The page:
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Geshe (Tib. dge bshes, short for dge-ba'i bshes-gnyen, "virtuous friend"; translation of Skt. kalyāņamitra) is a Tibetan Buddhist academic degree for monks and nuns. The degree is emphasized primarily by the Gelug lineage, but is also awarded in the Sakya and Bön traditions.[1][2]


The title Geshe was first applied to esteemed Kadampa masters such as Geshe Chekawa Yeshe Dorje (1102-1176), who composed an important lojong text called Seven Points of Mind Training and Geshe Langri Tangpa (dGe-bshes gLang-ri Thang-pa, 1054-1123).

The geshe curriculum represents an adaptation of subjects studied at Indian Buddhist monastic universities such as Nālandā. These centers were destroyed by Islamic invaders of India, leaving Tibet to continue the tradition. It first developed within the Sakya monastic lineage, where it was known as ka-shi ("four subjects") or ka-chu ("ten subjects"). The Sakyas also granted degrees at the conclusion of these studies, on the basis of proficiency in dialectical ritualized debate. In Tsongkhapa's time the Sakya degree was awarded at Sangphu, Kyormolung and Dewachen (later Ratö) monasteries.

The geshe degree flowered under the Gelug monastic lineage. Under Gelug domination, monks from various monastic lineages would receive training as geshes through the great Gelug monasteries. Gelugpa geshes often went on to study at one of Lhasa's tantric colleges, Gyütö or Gyüme. (The tantric colleges also grant a "geshe" title for scholarship in the tantras.)

Under Sakya and Gelug influence, the Kagyu and Nyingma monastic lineages developed their own systems of scholarly education. Their schools grant the degree of ka-rabjampa ("one with unobstructed knowledge of scriptures") as well as the title Khenpo, which the Gelug tradition reserves for abbots. The course of study which prevails in Kagyu and Nyingma circles emphasizes commentary over debate, and focuses on a somewhat wider selection of classics (with accordingly less detail). It ideally lasts for nine years, concluding with a three-year, three-month meditation retreat.

In April 2011, the Institute for Buddhist Dialectical Studies (IBD) in Dharamsala, India, conferred the degree of geshe on Venerable Kelsang Wangmo, a German nun, thus making her the world's first female geshe.[3][4]

In 2013, Tibetan women were able to take the geshe exams for the first time.[5]

In 2016, twenty Tibetan Buddhist nuns became the first Tibetan women to earn geshe degrees.[6][7]

Conferral of the Degree

The Gelug curriculum, lasts for 11 years, leading up to the Tsorampa degree. Geshe's who want to go further then continue for a six year course, with the last of the 11 years counting as the first of the six year course.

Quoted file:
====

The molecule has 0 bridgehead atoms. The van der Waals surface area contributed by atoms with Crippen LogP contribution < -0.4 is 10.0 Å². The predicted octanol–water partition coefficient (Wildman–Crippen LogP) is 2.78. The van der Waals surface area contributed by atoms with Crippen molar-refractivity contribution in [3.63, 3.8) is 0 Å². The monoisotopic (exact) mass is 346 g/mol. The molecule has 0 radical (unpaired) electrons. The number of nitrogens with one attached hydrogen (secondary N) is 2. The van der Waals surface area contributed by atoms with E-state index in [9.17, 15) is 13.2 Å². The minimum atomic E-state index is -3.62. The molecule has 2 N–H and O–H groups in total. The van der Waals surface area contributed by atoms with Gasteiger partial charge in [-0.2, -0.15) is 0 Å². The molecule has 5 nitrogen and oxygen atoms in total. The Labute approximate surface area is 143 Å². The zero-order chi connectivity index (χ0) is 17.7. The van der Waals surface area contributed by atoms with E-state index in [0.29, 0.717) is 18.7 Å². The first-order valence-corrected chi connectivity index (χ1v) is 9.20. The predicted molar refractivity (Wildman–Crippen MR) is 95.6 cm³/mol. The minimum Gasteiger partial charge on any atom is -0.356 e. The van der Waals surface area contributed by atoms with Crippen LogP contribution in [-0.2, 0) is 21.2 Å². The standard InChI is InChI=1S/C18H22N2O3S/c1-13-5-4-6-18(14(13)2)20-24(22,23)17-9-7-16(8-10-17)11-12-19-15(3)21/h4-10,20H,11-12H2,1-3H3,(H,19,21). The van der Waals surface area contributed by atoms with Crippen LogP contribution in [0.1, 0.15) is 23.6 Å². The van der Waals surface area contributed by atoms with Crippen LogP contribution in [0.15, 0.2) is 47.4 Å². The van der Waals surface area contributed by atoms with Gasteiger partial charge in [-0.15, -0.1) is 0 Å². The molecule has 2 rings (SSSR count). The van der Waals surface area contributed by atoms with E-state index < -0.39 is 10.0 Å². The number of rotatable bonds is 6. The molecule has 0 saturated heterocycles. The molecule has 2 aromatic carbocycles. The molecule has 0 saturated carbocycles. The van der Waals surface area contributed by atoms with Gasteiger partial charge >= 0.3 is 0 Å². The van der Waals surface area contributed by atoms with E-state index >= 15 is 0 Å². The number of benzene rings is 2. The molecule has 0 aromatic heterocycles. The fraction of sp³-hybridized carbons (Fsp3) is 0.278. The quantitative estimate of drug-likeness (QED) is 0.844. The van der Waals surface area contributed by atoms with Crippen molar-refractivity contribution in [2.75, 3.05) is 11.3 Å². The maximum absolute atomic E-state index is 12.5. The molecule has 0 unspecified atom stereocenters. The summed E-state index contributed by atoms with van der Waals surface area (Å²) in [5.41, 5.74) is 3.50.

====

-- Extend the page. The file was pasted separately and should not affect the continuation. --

So, to get the highest Lharampa degree, they normally have a minimum of 16 years study.

Description Historic footage of the Dalai Lama in his final examinations for the Geshe Lharampa degree, in Tibet, at the young age of 23

Quoting from "The Gelug Monastic Education System"[8]

"The five main subjects are as follows.

  • Prajnaparamita (phar-phyin), far-reaching discriminating awareness, is the study of the stages and paths of mind (sa-lam) needed for the realization of voidness, liberation, and enlightenment. It is based on Filigree of Realizations (mNgon-rtogs-rgyan, Skt. Abhisamayalamkara) by Maitreya (rGyal-ba Byams-pa). Although Maitreya’s text is written from a Prasangika-Madhyamaka (dBu-ma thal-‘gyur-pa) viewpoint, its twenty-one Indian commentaries are written from the Svatantrika-Madhyamaka (dBu-ma rang-rgyud-pa) point of view, and most prominently its Yogachara-Svatantrika (rNal-‘byor spyod-pa’i rang-rgyud-pa) division.
  • Madhyamaka (dbu-ma), the middle way, is the study of voidness according to the Prasangika-Madhyamaka view. The Svatantrika division studied in conjunction with this is Sautrantika-Svatantrika (mDo-sde spyod-pa’i rang-rgyud-pa). Madhyamaka study is based on A Supplement to (Nagarjuna’s "Root Verses on) the Middle Way" (dBu-ma-la ‘jug-pa, Skt. Madhyamakavatara) by Chandrakirti (Zla-ba grags-pa, dPal-ldan grags-pa).
  • Pramana (tshad-ma), valid cognition, is the study of the proofs for the validity of such essential points as the Three Supreme Gems, rebirth, and omniscience. It is based on A Commentary to (Dignaga’s "Compendium of) Validly Cognizing Minds" (Tshad-ma rnam-‘grel, Skt. Pramanavarttika) by Dharmakirti (Chos-kyi grags-pa). Several of its chapters are from the Sautrantika viewpoint and others the Chittamatra.